Family members and close friends are nurses & have put their patients above their own safety & family by travelling into work at all costs.

I’ve see my partner working long hours & giving up his own weekend to drive NHS staff to hospitals and around the community in a 4×4.  And then he has worked crazy 18 hour shifts to help manage the crisis that hit the area immediately after the snow began to descend.  From a selfish point of view I hated his ‘job’ during this time as it meant he wasn’t around to support with something quite significant at home.  But on the flip side seeing his passion for the cause made me love him even more.  The NHS need more people like him.

So whilst Facebook was full of selfish moans of shops being closed or running out of food, just spare a thought for all the dedicated NHS workers (domestics, caterers, porters, nurses, doctors, paramedics, managers to name just a few!) that put their own lives at risk travelling through awful conditions to ensure patients didn’t suffer!

Thank you

 

Amy Griffiths, Well Being Freedom Services Ltd ©

 

The Dummies Guide to Enjoying Christmas When Your Cancer May Have Spread…

cervical cancer awareness

 

So, I’ve thought long and hard about writing this blog; partly because of keeping my ordeal very private over recent months; partly due to old memories being re-lived; partly because I want to protect my babies; and partly because I am awaiting further surgery.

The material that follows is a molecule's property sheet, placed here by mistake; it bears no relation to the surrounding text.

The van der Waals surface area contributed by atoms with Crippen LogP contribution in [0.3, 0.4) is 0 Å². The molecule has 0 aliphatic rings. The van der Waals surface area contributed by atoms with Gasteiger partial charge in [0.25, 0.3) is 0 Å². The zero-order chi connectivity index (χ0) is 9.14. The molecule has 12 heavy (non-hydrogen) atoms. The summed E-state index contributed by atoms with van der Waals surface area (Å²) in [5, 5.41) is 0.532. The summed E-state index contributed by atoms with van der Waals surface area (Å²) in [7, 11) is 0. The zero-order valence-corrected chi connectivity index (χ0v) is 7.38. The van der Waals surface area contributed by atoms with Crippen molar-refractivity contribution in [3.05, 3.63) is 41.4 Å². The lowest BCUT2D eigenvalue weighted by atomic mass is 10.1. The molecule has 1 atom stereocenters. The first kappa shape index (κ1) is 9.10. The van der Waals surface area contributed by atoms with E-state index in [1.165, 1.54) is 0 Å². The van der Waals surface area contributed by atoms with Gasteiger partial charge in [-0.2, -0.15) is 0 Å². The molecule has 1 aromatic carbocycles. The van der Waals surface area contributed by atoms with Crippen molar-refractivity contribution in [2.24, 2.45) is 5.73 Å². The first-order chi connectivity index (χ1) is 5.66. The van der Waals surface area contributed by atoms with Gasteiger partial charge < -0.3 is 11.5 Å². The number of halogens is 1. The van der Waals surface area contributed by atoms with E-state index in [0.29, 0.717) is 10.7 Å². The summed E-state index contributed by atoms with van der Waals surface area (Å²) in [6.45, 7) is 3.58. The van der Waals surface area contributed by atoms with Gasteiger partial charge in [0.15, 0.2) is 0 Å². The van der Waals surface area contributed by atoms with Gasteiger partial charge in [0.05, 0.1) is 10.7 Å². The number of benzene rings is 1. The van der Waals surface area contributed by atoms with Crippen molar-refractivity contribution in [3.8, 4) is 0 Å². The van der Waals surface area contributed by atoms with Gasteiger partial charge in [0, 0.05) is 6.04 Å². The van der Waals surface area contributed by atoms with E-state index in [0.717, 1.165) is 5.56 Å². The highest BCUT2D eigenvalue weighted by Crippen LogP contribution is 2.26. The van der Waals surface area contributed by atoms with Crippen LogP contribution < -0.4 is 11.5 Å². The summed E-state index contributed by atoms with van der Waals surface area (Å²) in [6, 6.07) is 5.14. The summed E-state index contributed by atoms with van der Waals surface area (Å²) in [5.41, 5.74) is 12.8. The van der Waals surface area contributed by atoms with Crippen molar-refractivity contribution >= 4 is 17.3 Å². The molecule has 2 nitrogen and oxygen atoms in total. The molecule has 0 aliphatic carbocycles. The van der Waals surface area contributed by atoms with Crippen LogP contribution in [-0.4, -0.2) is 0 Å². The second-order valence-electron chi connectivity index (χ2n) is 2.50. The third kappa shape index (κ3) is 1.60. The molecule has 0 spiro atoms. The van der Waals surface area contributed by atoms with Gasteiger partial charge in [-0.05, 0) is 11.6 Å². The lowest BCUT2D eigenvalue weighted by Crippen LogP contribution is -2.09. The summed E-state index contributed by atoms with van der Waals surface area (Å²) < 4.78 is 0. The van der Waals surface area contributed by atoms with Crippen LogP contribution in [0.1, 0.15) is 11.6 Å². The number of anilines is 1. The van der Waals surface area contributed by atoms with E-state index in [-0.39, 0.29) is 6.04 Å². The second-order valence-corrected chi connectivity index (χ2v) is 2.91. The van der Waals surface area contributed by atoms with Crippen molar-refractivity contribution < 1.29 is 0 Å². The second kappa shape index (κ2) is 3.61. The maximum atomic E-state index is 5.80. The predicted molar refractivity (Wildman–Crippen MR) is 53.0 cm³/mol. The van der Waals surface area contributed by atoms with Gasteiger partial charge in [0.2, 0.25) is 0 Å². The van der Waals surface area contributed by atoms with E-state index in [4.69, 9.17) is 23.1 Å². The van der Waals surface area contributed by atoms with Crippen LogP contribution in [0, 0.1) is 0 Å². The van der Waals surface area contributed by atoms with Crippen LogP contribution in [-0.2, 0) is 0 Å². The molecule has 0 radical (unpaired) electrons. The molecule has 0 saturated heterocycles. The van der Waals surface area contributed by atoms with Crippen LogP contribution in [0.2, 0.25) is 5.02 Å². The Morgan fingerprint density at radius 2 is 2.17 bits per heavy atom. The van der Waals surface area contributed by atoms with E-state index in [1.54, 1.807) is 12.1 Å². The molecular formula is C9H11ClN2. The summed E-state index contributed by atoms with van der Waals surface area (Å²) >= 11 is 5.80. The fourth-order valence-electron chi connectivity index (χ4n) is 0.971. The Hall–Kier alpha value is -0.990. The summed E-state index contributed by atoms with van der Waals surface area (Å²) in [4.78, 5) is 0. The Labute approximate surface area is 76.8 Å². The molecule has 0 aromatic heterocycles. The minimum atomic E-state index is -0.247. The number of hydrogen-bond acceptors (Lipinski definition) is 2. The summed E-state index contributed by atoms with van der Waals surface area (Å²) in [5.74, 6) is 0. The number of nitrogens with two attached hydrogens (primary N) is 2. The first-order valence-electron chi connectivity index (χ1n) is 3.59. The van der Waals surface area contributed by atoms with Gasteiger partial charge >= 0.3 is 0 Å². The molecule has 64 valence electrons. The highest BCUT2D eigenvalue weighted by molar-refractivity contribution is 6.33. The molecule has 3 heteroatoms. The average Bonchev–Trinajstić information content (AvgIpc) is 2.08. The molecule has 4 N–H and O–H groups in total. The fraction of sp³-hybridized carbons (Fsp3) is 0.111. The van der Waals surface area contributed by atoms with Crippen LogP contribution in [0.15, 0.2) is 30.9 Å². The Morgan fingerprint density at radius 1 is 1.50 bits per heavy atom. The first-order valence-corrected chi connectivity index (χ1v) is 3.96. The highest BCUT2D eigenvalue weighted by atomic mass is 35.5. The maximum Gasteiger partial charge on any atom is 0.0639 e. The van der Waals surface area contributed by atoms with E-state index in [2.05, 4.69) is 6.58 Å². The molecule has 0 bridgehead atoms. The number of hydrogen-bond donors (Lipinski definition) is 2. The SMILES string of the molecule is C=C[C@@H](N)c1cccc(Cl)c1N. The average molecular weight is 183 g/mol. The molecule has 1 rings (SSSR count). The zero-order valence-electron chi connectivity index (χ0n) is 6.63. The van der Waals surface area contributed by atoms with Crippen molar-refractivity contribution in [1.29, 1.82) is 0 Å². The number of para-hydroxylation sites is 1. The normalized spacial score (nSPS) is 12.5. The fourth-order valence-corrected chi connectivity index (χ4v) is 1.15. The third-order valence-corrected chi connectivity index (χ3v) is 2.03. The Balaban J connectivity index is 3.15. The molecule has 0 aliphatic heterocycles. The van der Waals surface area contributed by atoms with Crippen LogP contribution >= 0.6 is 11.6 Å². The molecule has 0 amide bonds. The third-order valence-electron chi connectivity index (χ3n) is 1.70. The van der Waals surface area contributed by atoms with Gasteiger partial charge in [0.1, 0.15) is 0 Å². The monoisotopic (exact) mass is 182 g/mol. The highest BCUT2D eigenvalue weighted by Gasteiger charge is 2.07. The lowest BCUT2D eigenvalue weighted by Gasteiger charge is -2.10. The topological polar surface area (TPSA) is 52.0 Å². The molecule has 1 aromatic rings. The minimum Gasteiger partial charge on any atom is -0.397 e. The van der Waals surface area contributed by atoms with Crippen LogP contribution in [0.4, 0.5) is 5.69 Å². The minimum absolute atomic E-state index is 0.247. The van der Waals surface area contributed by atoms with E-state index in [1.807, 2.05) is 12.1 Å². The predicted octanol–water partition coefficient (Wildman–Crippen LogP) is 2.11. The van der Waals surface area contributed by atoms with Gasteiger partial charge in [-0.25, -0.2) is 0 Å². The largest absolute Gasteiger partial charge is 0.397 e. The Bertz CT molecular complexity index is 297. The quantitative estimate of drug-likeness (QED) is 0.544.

BUT January is Cervical Cancer Awareness month, and I am very passionate about encouraging as many women to get their smears tests done as possible, and for society in general to appreciate the long term consequences the illness brings to YOUNG women – YES CERVICAL CANCER IS A YOUNG PERSON’S CANCER and completely destroys the life young women dreamed of ever having.

So here I go……

Around 3-4 months ago I began suffering extreme pain.  The type of pain I walked around with for a good 18 months a few years ago prior to my cervical cancer eventually being picked up via a routine smear test (this was after all my CLASSIC symptoms being dismissed by medics!)